Annemarie Jacir, a Palestinian poet and filmmaker, is – to me – the true queen of independent cinema; she is also the voice of those who need to be heard and seen – the ‘voice’ of Palestine. Her career has been marked by unforgettable (and several award-winning) projects, such as A Post Oslo History (2001), The Satellite Shooters (2001) and Like Twenty Impossibles (2003). Her immense directing talent is clearly visible in her feature films, such as the 2012 drama When I Saw You, as well as the critically acclaimed Salt of This Sea (2008). Both projects have been imprinted in my mind and since then, I really look forward to seeing her new works. Wajib (Duty) is Jacir’s ‘fresh-off-the-boat’, third full-length film, and it is a captivating and bitter-sweet portrait of a relationship between a father and his son.
Abu Shadi (Mohammad Bakri: Of Kings and Prophets, Tyrant (TV series), Marriage and Other Disasters) is a divorced man in his mid-sixties, who teaches at a local school under the strict control of the Israeli authorities. He lives in Nazareth, “the Arab capital of Israel”, and is currently preparing for his daughter Amal’s (Maria Zreik) wedding. As an old custom requires, there is a duty (‘wajib’), that must be performed by the father (or a family member); it is to personally deliver the wedding invitations “house to house, Nazareth-style”, a mammoth task as the more invites one gives away, the more one is respected by their relatives, friends and colleagues. Nevertheless, Abu is not alone in this, his son Shadi (Saleh Bakri: The Source, When I Saw You) – after years of absence – arrives from Italy to help his father out. The duty involves hours of driving up and down the city and while travelling around Nazareth, inevitably there will be some ups and downs to the ‘journey’ – Abu and Shadi are forced to spend a full day together while on the ‘mission’.
From the first minute of the film, it is obvious that there is much to be expressed between the father and the son. While Abu lives his life peacefully, awaiting a promotion, his son, on the other hand, lives abroad as his strong political views towards the Israeli government were not to everyone’s taste. Shadi wants to live a free life rather than to be under the control of others: “(…) is this living?! (…) It is forbidden to even mention our own history at school!” shouts the young man in response to his father’s words that he is happy to live the way he lives in Nazareth. Will they come to an agreement by the end of their one-day ‘journey’?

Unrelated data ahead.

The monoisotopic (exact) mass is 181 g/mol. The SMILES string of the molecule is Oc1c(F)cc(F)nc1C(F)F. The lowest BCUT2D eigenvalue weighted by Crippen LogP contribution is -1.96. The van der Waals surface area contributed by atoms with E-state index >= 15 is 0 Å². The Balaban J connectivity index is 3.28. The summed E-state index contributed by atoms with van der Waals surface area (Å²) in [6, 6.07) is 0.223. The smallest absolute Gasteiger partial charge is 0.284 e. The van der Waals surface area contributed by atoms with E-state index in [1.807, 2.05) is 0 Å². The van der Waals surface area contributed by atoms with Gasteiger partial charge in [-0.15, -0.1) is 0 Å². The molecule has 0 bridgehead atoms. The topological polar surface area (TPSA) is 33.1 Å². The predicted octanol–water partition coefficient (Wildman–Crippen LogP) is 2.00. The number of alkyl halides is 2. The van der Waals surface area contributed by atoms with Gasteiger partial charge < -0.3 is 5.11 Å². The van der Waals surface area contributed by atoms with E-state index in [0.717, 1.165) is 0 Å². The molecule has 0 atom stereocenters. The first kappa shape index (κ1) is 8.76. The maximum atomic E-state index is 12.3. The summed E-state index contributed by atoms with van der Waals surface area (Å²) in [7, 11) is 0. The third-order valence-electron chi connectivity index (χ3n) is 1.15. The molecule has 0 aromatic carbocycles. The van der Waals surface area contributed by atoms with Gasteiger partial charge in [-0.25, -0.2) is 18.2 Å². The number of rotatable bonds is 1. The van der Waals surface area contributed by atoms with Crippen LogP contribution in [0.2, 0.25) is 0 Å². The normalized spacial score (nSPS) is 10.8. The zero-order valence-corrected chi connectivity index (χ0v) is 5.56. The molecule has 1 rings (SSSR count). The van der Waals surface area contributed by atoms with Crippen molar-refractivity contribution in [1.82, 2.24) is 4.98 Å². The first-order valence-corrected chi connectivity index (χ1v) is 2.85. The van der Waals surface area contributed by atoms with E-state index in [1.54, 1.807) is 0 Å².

Wajib is a film not only about the family relations, it also paints a picture of two generations: one that does not necessarily seek to change the way of life and one that is fed up with the situation and the country being in an occupation-like state. Wajib is a well-thought-out project, clever and unique in its own way; with its realistic and effective dialogues, it excellently reflects Abu’ and Shadi’s individual characters. Antoine Héberlé’s camerawork did more than just light the scenes; he drew on different palettes of colours to paint the world that Abu lives in and that Shadi left. Jacques Comets’ very well-executed editing successfully determined the structure and the pace of the film; he really helped Jacir tell the story efficiently.
I found something oddly compelling about this film, its atmosphere and its characters. Undoubtedly, Mohammad’ and Saleh’s (father and son in real life as well) performances fit well with the roles of Abu and Shadi, and they made the plot come to life. Annemarie Jacir cleverly balanced the narrative of both men with political views on current affairs affecting the Palestinian population in Israel, which makes watching Wajib an immensely fine experience that truly captivates a viewer.
Written by Maggie Gogler
Edited by Sanja Struna
All Photos © Wajib